How to Fix IT Band Syndrome and Knee Pain

Want to learn how to fix IT band syndrome and knee pain?

Want to learn how to fix IT band syndrome and knee pain?

These excellent tips from Jeff at Athlean X are what you need to get started.

How to Fix IT Band Syndrome and Knee Pain

“Many lifters, runners and bikers will get pain on the outside of their knee or thigh and think that they have IT Band Syndrome because they’ve been told that they do.  Unfortunately, the IT Band is just caught in the middle of some pretty significant problems in one of likely four other muscles.  In this video, I show you how four muscles in the hip actually contribute to the pain and tension felt in the Iliotibial band and what you need to do to fix them.  Here’s a hint, you do not want to foam roll out the IT Band unless you want more pain and discomfort.”

“The IT Band is a thick fibrous tendon that runs along the lateral aspect of the thigh and connects from the hip to the tibia on the outside of your knee.  This tendon has the ability to withstand changes in tension to it by having up to 1000 pounds of resistive capacity.  If you think that you are going to be able to foam roll out the tightness that may be present in this structure you are sadly mistaken.”

athlete performs glutes and legs workout types of squats How to Fix IT Band Syndrome and Knee Pain

“That said, you can definitely influence the tension present in this band by addressing the muscles that insert into the IT Band.  The gluteus maximus, lateral hamstrings and quads and tensor fascia lata are all muscles that feed into the iliotibial band.  When any of these muscles are tight they pull on the band and cause it to be not just tight but also out of balance with the rest of the tension that is contributing or feeding into it.  This can cause a pulling on the femur and make it hard to properly execute a squat or ride a bike without feeling pain in the outside of your thigh or knee.”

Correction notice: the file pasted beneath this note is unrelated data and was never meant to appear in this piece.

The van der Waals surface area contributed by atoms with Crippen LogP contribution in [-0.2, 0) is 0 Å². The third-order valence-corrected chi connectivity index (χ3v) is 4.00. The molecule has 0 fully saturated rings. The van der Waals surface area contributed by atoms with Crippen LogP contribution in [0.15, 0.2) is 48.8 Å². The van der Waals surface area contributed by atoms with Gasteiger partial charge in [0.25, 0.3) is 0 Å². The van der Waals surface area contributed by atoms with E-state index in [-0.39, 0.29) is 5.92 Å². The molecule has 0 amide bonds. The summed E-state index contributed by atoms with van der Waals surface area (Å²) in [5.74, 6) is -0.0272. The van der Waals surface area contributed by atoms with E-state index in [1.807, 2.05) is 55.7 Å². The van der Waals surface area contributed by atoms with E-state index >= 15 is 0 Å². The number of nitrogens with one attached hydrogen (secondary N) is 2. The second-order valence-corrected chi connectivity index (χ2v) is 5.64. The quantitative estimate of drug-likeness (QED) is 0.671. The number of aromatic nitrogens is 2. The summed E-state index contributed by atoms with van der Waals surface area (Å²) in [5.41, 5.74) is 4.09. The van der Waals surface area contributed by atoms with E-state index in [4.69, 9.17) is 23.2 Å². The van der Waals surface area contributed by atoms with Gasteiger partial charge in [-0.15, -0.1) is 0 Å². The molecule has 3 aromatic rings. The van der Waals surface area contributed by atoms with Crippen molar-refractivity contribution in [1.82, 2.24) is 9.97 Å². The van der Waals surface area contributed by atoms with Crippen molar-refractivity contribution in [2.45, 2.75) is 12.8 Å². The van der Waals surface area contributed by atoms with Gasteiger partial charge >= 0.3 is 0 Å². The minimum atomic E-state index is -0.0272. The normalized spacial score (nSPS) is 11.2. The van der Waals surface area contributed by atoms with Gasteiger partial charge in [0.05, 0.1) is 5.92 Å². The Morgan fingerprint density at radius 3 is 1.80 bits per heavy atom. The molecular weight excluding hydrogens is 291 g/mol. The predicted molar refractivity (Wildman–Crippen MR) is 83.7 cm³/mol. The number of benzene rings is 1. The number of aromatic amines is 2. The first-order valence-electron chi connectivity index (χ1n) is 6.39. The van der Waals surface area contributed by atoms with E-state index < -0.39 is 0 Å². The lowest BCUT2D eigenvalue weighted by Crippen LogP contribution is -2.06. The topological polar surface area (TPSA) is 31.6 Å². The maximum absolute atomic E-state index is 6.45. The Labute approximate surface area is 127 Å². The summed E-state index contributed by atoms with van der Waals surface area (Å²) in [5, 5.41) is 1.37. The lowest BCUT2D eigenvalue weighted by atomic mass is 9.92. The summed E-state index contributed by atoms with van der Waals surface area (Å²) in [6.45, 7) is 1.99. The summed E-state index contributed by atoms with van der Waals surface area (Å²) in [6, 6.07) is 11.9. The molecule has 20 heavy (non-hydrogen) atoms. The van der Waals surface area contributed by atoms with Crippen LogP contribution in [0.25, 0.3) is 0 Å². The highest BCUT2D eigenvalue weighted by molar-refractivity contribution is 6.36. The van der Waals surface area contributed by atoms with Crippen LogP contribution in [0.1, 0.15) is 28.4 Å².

“Instead of foam rolling the IT Band, you want to compress and floss the offending muscles feeding the tension.  Here I show you two of these mobility drills that you can do to decrease the tension in a hypertonic muscle such as the TFL or the lateral quads.  You want to use a resilient structure like a lacrosse ball or the fat gripz that I’m using here, since they have a much lower profile than the foam roller.  This allows you to keep your leg in contact with the ground and move it into hip flexion as if you were while doing a squat.”

“If you do not feel any discomfort at all in these movements when you place the muscle in contact with the grips, then you likely do not need any work on this muscle.  This is one of the biggest places people waste time in the gym these days.  They see every mobility drill in the books and want to add it to their routines, not realizing that the wrong mobility drills when performed can actually do more to put you out of balance than bring you into it!”

Video – How to Fix IT Band Syndrome and Knee Pain

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